The series was revived with an original member of the Midnight Society, Tucker, taking his brother’s place as leader of a new group of kids. Andy, Megan, Vange, Quinn are, most often, pale imitations of the original Midnight Society (Frank, Kristen, Kiki, Betty Ann?), with Quinn perhaps being the only new archetype, although he seems to fill Betty Ann’s role of quiet peacekeeper nicely. Frank really felt like an over-the-top asshole, but it still made sense that he was friends with these people and really enjoyed telling stories; Sam was a tomboyish heartthrob for both Gary and young, male viewer alike. The New Midnight Society had little to offer regarding the stories of the storytellers themselves.

There are a number of good episodes from seasons 6 and 7, episodes that meet the standard set by the original run. There are even a few exceptional episodes that any serious fan of the original series should not miss out on. Unfortunately, many episodes attempted to draw interest by focusing on trends like Giga Pets, lazer tag, computer games, sports, and one even made an Olympic champion figure skater into a pregnant alien. It’s really about what the later seasons seem to be missing. Seasons 1-5 built their success on retelling timeless stories and re-purposing urban legends – the kinds of tales which would’ve appealed to both our parents and grandparents when they were kids.

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Cause virtual pets are scary AF.

The following are my recommendations for revival episodes of AYAOTD? that one should watch, if they enjoyed the original series and don’t want to sort through the chaff that is the majority of the 1999-2000 series. There are certainly episodes worth watching in addition to these six, but these are the stories I believe will feel most similar to the original run of the series.

Season 6

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Like Jumanji, but spooky.

“The Tale of the Forever Game” is a good restart to the series. Tucker tells the story about two friends, Mark and Peter, and Peter’s little sister, Monica, who get lost in the woods while biking. It has the feeling and tone of a story like “Whispering Walls,” while full of moral dilemma for Peter. The trio is hopelessly stuck, and the kids are being hunted down by a beast, while Peter plays a game reminiscent of Jumanji with a boy, Nathaniel, who occupies a tree.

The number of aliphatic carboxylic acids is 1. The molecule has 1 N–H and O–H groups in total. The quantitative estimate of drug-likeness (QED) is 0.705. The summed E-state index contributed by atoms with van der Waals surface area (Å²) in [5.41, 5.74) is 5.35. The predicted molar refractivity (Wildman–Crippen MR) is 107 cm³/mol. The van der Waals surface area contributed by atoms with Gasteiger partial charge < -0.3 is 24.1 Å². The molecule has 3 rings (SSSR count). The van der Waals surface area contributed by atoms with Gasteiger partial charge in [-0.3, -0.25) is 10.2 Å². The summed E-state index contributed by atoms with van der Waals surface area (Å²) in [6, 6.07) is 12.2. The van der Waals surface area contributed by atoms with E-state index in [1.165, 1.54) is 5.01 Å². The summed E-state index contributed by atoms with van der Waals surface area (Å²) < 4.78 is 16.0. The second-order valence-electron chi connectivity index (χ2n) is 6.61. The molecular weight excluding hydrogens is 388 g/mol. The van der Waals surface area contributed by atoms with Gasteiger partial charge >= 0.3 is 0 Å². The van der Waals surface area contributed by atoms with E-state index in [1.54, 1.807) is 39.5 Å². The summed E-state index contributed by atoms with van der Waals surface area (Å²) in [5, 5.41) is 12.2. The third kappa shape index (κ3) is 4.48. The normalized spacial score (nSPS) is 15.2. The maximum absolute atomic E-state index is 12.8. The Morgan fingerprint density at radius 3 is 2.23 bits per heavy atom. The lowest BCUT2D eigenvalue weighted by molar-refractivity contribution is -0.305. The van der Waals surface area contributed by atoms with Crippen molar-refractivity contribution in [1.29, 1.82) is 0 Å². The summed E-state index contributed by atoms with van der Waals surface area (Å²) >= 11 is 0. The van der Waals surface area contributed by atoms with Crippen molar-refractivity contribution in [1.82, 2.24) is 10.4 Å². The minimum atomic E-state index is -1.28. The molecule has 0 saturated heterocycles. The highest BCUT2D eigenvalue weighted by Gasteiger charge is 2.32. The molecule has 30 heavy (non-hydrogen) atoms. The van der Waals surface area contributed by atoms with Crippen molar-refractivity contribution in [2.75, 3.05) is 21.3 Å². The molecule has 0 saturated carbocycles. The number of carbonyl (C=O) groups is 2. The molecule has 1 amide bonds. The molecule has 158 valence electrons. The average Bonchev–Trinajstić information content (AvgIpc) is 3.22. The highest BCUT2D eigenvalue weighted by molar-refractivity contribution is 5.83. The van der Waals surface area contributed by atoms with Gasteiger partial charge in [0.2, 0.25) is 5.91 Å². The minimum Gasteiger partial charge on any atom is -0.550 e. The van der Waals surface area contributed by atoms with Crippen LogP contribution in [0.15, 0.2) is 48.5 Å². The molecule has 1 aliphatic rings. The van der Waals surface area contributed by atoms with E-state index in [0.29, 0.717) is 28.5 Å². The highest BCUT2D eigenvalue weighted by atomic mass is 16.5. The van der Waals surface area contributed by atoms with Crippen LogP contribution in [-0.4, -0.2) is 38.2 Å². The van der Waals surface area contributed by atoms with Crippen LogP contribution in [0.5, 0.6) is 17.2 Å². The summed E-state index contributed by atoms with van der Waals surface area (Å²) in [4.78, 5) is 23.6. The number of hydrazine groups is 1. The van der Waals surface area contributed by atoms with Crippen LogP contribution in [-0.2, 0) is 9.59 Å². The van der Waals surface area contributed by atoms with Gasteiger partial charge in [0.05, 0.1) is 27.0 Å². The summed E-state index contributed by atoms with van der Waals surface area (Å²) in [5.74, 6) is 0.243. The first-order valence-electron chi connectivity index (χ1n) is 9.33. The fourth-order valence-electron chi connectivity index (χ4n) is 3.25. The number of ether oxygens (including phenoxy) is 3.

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Hunting = bad apparently.

“The Tale of the Hunted” deals with the moral debate over hunting. It’s well-done for a kid’s show, and doesn’t really pick sides at the end. The female protagonist hunts with her father, and one morning she wakes up and discovers what it’s like to be the one who is hunted.

 

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This hip dude liked vampires way before “Twilight.”

“The Tale of Vampire Town” is wacky, a callback to the richness of character from a Season 1 tale. A boy, Adder, believes himself to be a great vampire hunter and convinces his parents to take him on vacation to a town with history and lore tied to vampires, specifically a series of catacombs which lie underneath the inn where the family is staying.

 

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Featuring a pre-Star Wars Hayden Christiansen.